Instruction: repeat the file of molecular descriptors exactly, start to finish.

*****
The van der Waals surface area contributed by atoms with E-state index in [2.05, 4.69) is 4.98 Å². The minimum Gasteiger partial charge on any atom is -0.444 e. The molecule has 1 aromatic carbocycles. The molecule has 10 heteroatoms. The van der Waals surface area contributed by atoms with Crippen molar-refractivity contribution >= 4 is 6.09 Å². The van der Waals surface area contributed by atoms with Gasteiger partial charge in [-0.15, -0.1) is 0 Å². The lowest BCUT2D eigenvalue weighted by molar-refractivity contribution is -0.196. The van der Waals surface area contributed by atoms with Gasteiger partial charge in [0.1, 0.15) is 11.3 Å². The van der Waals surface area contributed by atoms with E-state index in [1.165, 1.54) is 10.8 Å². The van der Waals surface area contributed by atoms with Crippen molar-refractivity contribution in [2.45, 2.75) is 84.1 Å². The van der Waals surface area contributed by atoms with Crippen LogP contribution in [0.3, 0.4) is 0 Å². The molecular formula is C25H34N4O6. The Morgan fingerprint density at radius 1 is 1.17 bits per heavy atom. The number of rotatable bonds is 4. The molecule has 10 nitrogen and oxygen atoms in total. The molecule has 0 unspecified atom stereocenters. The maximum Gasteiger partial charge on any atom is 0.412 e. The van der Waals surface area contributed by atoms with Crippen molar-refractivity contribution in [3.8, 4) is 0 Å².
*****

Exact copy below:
The van der Waals surface area contributed by atoms with E-state index in [2.05, 4.69) is 4.98 Å². The minimum Gasteiger partial charge on any atom is -0.444 e. The molecule has 1 aromatic carbocycles. The molecule has 10 heteroatoms. The van der Waals surface area contributed by atoms with Crippen molar-refractivity contribution >= 4 is 6.09 Å². The van der Waals surface area contributed by atoms with Gasteiger partial charge in [-0.15, -0.1) is 0 Å². The lowest BCUT2D eigenvalue weighted by molar-refractivity contribution is -0.196. The van der Waals surface area contributed by atoms with Gasteiger partial charge in [0.1, 0.15) is 11.3 Å². The van der Waals surface area contributed by atoms with E-state index in [1.165, 1.54) is 10.8 Å². The van der Waals surface area contributed by atoms with Crippen molar-refractivity contribution in [2.45, 2.75) is 84.1 Å². The van der Waals surface area contributed by atoms with Crippen LogP contribution in [0.3, 0.4) is 0 Å². The molecular formula is C25H34N4O6. The Morgan fingerprint density at radius 1 is 1.17 bits per heavy atom. The number of rotatable bonds is 4. The molecule has 10 nitrogen and oxygen atoms in total. The molecule has 0 unspecified atom stereocenters. The maximum Gasteiger partial charge on any atom is 0.412 e. The van der Waals surface area contributed by atoms with Crippen molar-refractivity contribution in [3.8, 4) is 0 Å².